C1.3. Resurrection
C1-L1-C1.3.3. Any claim must be weighed by objective criteria: explanatory scope, explanatory power, plausibility, degree of ad hocness. No naturalistic explanation passes those criteria as well as the resurrection hypothesis.
C2-L1-C1.3.3. The religio-historical context shows the core historical facts are not just a bald anomaly. Paranormal phenomena do not have this kind of context.

C2. There are no good reasons to think that God does not exist.

C1-L1-C2-L1. Agreed. We’re not in a position to judge God’s reasons for allowing things to occur.

LAW’S CLOSING STATEMENT (@ 1:24:00)

L1. Evidential Argument from Evil

L1.1. Bad stuff in the world.
L1.2. God would be able to remove evil, would know about the evil, and would want to remove gratuitous evil.

L3. The Symmetry Thesis: No good reason to favor the existence of a good God over an evil God.
L3.1. Dr. Craig has failed spectacularly to meet the challenge of the evil god hypothesis.

C1.2. Moral Argument

L1-C1-L1-C1.2. Law’s reference to Swinburne wasn’t an appeal to authority; that’s just background information.
L1-L1-C1.2.1. Craig has provided no justification for the first premise of the moral argument.
L2-L1-C1.2.1. But even if the first premise were true, it wouldn’t show that belief in a good God is more reasonable than belief in an evil God.
L3-L1-C1.2.1. His moral argument presupposes he has already dealt with the evidential argument from evil.

C1.3. Resurrection

C1-L1-C1.3.3. This is a terribly weak argument. As an aside, even Alvin Plantinga thinks this argument is weak.

Conclusion: The balance of probability lies on the side of an evil God and against a good God.


The topic of the debate was, “Does God exist?” Each debater presented an answer to that question which may be considered an explanatory hypothesis. Craig answer to that question was (and is), “Yes.” For Craig, God is, by definition good, so implied in his answer is the follow-up statement: “And, by definition, God is good.” Once we add his resurrection argument to the mix, it’s clear that Craig was defending the explanatory hypothesis of Christian theism (hereafter, “CT”).

Now consider Stephen Law. Although Law is an atheist, he did not defend atheism per se in the debate. Law’s answer to the question posed by the topic of the debate may be interpreted in one of two ways: “Yes, but God is evil,” or, “No, but an evil Creator of the universe exists.” Regardless of the interpretation, the differences between Craig and Law should be obvious. Law was defending the explanatory hypothesis of an evil god (hereafter, “EG”).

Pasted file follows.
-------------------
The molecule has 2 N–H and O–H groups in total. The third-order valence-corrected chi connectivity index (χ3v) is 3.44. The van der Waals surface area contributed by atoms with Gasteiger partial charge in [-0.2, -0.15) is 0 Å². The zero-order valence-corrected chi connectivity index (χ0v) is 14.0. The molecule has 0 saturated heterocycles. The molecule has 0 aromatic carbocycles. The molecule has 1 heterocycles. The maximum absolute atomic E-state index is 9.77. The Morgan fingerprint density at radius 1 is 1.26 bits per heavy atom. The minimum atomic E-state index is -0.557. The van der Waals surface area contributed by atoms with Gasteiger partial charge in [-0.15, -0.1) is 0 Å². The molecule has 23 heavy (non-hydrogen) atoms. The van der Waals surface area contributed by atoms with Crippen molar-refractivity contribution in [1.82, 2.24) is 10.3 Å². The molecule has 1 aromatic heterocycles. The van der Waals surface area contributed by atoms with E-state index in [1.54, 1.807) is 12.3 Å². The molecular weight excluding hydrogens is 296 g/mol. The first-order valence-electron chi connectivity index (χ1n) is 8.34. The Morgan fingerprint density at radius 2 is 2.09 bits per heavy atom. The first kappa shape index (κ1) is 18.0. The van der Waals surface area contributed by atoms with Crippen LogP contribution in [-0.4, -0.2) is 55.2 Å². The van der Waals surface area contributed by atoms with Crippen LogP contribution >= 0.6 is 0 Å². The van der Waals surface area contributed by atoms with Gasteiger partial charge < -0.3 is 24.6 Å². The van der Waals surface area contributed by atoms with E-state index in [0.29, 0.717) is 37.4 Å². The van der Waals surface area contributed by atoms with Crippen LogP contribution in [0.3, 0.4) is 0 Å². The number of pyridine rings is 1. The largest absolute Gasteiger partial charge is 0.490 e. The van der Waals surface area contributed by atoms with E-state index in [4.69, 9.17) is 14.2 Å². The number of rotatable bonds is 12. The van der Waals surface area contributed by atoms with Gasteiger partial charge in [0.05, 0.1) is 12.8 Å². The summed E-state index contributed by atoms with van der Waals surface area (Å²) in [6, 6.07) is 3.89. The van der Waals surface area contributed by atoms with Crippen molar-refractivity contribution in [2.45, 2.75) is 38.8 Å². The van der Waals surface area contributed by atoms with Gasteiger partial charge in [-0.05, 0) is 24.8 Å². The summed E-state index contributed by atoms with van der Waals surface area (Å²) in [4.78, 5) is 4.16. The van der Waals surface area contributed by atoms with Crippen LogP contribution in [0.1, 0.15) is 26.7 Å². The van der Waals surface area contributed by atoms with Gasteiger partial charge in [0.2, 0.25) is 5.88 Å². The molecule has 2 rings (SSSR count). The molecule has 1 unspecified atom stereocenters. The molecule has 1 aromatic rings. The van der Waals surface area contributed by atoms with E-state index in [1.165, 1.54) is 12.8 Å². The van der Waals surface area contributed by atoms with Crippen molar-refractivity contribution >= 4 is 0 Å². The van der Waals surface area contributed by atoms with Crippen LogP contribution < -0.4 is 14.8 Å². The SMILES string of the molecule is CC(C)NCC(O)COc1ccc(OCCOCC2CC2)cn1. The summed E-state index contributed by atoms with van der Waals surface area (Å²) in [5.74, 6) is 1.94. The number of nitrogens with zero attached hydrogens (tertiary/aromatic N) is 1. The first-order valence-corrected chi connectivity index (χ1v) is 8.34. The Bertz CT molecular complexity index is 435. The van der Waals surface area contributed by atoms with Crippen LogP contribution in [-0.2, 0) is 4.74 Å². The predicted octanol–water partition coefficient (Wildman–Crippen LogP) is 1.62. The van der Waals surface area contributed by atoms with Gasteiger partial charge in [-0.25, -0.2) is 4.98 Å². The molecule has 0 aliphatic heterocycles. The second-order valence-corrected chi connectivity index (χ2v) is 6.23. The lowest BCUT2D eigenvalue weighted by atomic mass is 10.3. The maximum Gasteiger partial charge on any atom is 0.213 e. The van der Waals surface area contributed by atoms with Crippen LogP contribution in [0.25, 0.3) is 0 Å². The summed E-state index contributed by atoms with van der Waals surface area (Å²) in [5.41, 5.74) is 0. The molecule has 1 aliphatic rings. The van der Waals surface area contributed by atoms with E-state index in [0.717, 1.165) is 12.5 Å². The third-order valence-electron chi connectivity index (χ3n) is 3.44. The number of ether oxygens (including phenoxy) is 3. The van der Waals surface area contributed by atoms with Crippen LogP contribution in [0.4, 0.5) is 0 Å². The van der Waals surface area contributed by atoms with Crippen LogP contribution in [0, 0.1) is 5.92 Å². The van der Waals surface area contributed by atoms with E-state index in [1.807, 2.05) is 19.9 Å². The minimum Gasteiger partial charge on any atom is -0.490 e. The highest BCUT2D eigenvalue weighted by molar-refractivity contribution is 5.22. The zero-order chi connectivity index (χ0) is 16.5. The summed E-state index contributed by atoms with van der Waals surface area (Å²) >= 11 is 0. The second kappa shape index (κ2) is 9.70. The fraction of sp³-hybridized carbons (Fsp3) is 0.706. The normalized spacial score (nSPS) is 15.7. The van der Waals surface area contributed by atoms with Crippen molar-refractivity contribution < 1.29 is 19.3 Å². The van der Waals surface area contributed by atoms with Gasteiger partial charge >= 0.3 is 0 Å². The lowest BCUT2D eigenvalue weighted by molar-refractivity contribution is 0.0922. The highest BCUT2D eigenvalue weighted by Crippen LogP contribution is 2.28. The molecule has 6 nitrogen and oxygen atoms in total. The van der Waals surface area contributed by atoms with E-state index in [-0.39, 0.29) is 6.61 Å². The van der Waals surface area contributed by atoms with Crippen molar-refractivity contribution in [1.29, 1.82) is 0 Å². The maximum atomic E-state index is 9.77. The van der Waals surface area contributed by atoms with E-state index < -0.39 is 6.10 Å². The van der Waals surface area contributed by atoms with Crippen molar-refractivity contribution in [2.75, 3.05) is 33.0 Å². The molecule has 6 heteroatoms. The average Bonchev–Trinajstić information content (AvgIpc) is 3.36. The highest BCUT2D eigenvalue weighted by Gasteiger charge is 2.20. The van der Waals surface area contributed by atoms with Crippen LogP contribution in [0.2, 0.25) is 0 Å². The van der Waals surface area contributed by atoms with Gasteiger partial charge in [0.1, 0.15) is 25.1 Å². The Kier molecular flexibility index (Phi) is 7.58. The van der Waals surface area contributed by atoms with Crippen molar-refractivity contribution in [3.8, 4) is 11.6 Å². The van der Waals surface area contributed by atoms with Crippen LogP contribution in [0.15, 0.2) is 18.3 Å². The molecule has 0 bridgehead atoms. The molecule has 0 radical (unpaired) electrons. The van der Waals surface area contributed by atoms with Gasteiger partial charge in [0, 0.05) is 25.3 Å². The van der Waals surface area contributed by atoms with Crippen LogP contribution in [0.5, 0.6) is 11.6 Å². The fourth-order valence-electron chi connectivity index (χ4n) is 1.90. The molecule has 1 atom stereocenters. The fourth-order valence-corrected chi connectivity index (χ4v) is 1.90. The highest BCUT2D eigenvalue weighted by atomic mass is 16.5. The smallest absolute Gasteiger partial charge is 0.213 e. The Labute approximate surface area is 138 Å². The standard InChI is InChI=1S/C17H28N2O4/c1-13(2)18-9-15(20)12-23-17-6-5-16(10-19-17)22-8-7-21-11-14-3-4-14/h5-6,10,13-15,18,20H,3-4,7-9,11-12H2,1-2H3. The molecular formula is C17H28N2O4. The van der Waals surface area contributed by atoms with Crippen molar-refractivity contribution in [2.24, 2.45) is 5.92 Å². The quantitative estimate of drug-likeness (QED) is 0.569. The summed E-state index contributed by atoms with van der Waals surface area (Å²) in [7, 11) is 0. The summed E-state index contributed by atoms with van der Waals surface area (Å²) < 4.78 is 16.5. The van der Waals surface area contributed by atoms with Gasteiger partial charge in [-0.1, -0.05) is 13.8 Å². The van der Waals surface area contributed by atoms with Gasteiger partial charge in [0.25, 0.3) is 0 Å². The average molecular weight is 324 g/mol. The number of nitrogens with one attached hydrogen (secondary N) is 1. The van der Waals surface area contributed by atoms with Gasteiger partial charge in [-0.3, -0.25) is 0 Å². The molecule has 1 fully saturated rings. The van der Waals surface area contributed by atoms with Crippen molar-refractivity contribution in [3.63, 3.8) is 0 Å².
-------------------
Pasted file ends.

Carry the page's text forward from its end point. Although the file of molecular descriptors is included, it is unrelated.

C1. Craig’s Arguments for CT.

C1.1. Origin of the Universe: None

Because both CT and EG grant the universe has a creator, this argument is irrelevant to assessing CT vs. EG.

C1.2. Moral Argument: Law

Craig dropped Law’s response to his moral argument in his second rebuttal (L1-C1.2.1). The fact that evolution does not provide an account of objective moral values does not mean that, on atheism, no such account can be given. And the onus of proof is on Craig to show that all atheist accounts of objective morality are wrong, including the ones we haven’t thought of yet. The accounts don’t even need to be naturalistic.

C1.3. Resurrection: Law

Law presented a valid and interesting objection (L2-C1.3.3), which I’ve always thought but never heard clearly articulated in a debate: we have good reason to expect some baffling reports to turn up anyway, regardless of whether there are gods, extra terrestrials, etc. Craig presented an equally valid and interesting reply (C2-L1-C1.3.3), regarding the religio-historical context. Craig never explained in the debate, however, how the religio-historical context negates the force of L2-C1.3.3. I think I have an idea what Craig would say if asked and given the time, but if I consider only what he said during the debate, then reply objection fails to overcome L2-C1.3.3.

For, based solely on what Craig said in the debate, one could simply replace the words “religio-historical context” with “all of the things that make the alleged resurrection of Jesus different from other alleged miracles.” The problem is that one could make parallel arguments for other alleged miracles. There may not be (and probably isn’t) a “religio-historical context” for these other miracles, in the sense that Craig has in mind, but they are unique in other aspects. And, again, considering only what was said in the debate, Craig failed to explain why “all of the things that make the alleged resurrection of Jesus different from other alleged miracles” is a good reason for believing the resurrection of Jesus is the best explanation, while “all of the things that make any alleged miracle different from other alleged miracles, including the resurrection of Jesus” is a bad reason for believing that alleged miracle occurred.

Law’s Argument for EG

L3. The Symmetry Thesis: Law

In Craig’s closing statement, the only objection I noted was C1-L1-C2-L1, which just reaffirmed agreement with Law that inscrutable evil doesn’t disprove a good God and inscrutable good doesn’t disprove an evil god. But he never gave an argument for why we should believe in a good God rather than an evil one. I agree with Law at L3.1: “Dr. Craig has failed spectacularly to meet the challenge of the evil god hypothesis.”

Overall Decision: Law

Craig failed to present or defend any evidence favoring CT over EG, whereas Law reiterated this point in every one of his speeches. Therefore, I “flow” this debate to Stephen Law.


Other Reviews of the Debate

The Logic of the Resurrection - Part 3
The Logic of the Resurrection - Part 4
The Logic of the Resurrection - Part 2
What is Faith? - Part 8
About Jeffery Jay Lowder

Jeffery Jay Lowder is President Emeritus of Internet Infidels, Inc., which he co-founded in 1995. He is also co-editor of the book, The Empty Tomb: Jesus Beyond the Grave.


CLOSE | X

HIDE | X